- The training, even though it includes actual operation of the facilities of the employer, is similar to that which would be given in a vocational school;
- The training is for the benefit of the trainee;
- The trainees do not displace regular employees, but work under close observation;
- The employer that provides the training derives no immediate advantage from the activities of the trainees and on occasion the employer’s operations may actually be impeded;
- The trainees are not necessarily entitled to a job at the completion of the training period; and
- The employer and the trainee understand that the trainees are not entitled to wages for the time spent in training.
The IRS announced that 6, 000 businesses will soon hear the dreaded words, “we are from the government and we are here to help audit you.” The purpose of the audits is to determine if the victims companies report and pay all employment taxes used to fund Social Security and Medicare. The random audits will begin February 2010.
The Wall St. Journal has a column written by former Judge Andrew Napolitano. The column begins:
Last week, I asked South Carolina Congressman James Clyburn, the third-ranking Democrat in the House of Representatives, where in the Constitution it authorizes the federal government to regulate the delivery of health care. He replied: “There’s nothing in the Constitution that says that the federal government has anything to do with most of the stuff we do.” Then he shot back: “How about [you] show me where in the Constitution it prohibits the federal government from doing this?”
Rep. Clyburn, like many of his colleagues, seems to have conveniently forgotten that the federal government has only specific enumerated powers. He also seems to have overlooked the Ninth and 10th Amendments, which limit Congress’s powers only to those granted in the Constitution.
We have all heard the statement “we are from the government and are here to help you.” On February 10, 2009, a new law called the Consumer Product Safety Improvement Act became effective. This is a perfect example of the federal government fixing something that was not broken and costing billions of dollars and the loss of many jobs.
Walter Olson has a column about this new and awful law in today’s Wall St. Journal. Mr. Olson says “A dubious safety law is hammering small business, but Congress refuses to fix the mess it created in 2008.” Mr. Olson has written about the CPSIA controversy extensively on his blog called Overlawyered.com.
This law has saddled businesses with billions of dollars in losses on T-shirts, bath toys and other items that were lawful to sell one day and unlawful the next. It has induced thrift and secondhand stores to trash mountains of outgrown blue jeans, bicycles and board games for fear there might be trivial, harmless—but suddenly illegal—quantities of lead in their zippers and valves or phthalates in their plastic spinners. (Phthalates are substances that add flexibility to plastic.) Even classic children’s books are at risk: Because lead was not definitively removed from printing inks until 1985, the CPSC has advised that only kids’ books printed after that date should be considered safe to resell.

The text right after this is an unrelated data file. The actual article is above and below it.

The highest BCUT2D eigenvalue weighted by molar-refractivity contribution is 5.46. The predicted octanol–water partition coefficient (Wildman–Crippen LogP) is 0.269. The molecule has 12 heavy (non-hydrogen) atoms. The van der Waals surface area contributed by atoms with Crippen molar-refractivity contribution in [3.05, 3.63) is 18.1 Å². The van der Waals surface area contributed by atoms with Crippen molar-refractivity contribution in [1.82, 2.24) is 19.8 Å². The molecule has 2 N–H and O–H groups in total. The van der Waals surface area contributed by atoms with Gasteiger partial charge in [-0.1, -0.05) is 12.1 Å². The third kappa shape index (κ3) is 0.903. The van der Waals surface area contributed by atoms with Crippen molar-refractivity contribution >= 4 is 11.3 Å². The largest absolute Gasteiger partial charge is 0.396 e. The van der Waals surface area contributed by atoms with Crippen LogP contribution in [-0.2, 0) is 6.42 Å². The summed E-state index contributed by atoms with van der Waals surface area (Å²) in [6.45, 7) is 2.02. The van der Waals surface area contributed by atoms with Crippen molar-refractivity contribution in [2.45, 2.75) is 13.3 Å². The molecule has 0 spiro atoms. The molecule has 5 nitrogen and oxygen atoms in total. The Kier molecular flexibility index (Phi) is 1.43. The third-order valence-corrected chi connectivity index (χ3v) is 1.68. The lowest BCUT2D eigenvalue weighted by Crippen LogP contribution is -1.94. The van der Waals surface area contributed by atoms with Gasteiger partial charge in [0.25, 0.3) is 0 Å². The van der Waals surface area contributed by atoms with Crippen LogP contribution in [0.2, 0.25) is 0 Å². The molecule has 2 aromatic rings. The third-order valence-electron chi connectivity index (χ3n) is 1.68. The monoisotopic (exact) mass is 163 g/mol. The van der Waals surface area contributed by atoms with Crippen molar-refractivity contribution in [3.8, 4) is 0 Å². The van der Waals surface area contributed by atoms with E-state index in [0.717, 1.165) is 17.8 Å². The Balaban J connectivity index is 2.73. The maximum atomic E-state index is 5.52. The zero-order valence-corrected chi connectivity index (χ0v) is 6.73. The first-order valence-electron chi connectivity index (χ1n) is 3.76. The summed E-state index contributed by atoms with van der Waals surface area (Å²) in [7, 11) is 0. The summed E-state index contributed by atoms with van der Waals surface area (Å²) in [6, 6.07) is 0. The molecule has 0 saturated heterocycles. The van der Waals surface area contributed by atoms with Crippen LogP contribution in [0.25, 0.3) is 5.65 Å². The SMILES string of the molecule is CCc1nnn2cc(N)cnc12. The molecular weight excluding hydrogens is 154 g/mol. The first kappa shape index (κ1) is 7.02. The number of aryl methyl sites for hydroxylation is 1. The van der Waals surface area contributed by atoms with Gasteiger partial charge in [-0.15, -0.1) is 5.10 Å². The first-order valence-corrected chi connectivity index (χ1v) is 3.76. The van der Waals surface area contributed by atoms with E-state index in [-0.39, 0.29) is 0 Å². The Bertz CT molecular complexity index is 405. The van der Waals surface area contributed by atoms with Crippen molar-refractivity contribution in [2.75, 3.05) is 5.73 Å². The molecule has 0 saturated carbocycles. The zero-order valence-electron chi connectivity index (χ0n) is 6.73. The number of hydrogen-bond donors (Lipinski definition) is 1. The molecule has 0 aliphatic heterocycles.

A Wall St. Journal story dated September 7, 2009, is about a subject of which I was completely unaware. It describes the double standard with respect to the enforcement of a federal law called the Migratory Bird Treaty Act. The law makes it illegal to kill certain protected birds. Apparently the U.S. government cares more about who is doing the killing rather than if any birds are killed.
The reporter claims there is “One standard for oil companies, another for green energy sources.” Consider the following two examples of enforcement of the law against “big” energy offenders:
On Aug. 13, ExxonMobil pleaded guilty in federal court to killing 85 birds that had come into contact with crude oil or other pollutants in uncovered tanks or waste-water facilities on its properties. . . . The company agreed to pay $600,000 in fines and fees.
In July . . . the Oregon-based electric utility PacifiCorp paid $1.4 million in fines and restitution for killing 232 eagles in Wyoming over the past two years. The birds were electrocuted by poorly-designed power lines.
There is one well-known green energy source that gets a free pass even though it kills tens of thousands of protected birds every year. Despite studies and evidence that windmills and birds do not mix, the Department of Justice has not gone after any windmill owners for violating the Migratory Bird Treaty Act.
A July 2008 study of the wind farm at Altamont Pass, Calif., estimated that its turbines kill an average of 80 golden eagles per year. The study, funded by the Alameda County Community Development Agency, also estimated that about 10,000 birds—nearly all protected by the migratory bird act—are being whacked every year at Altamont.
Another example of justice being blind, i.e., deaf, dumb and blind.
Many people who have lost their jobs during the current recession have started a home-based business. A US News & World Report article describes “How the IRS and local governments can make life difficult for home-based entrepreneurs.”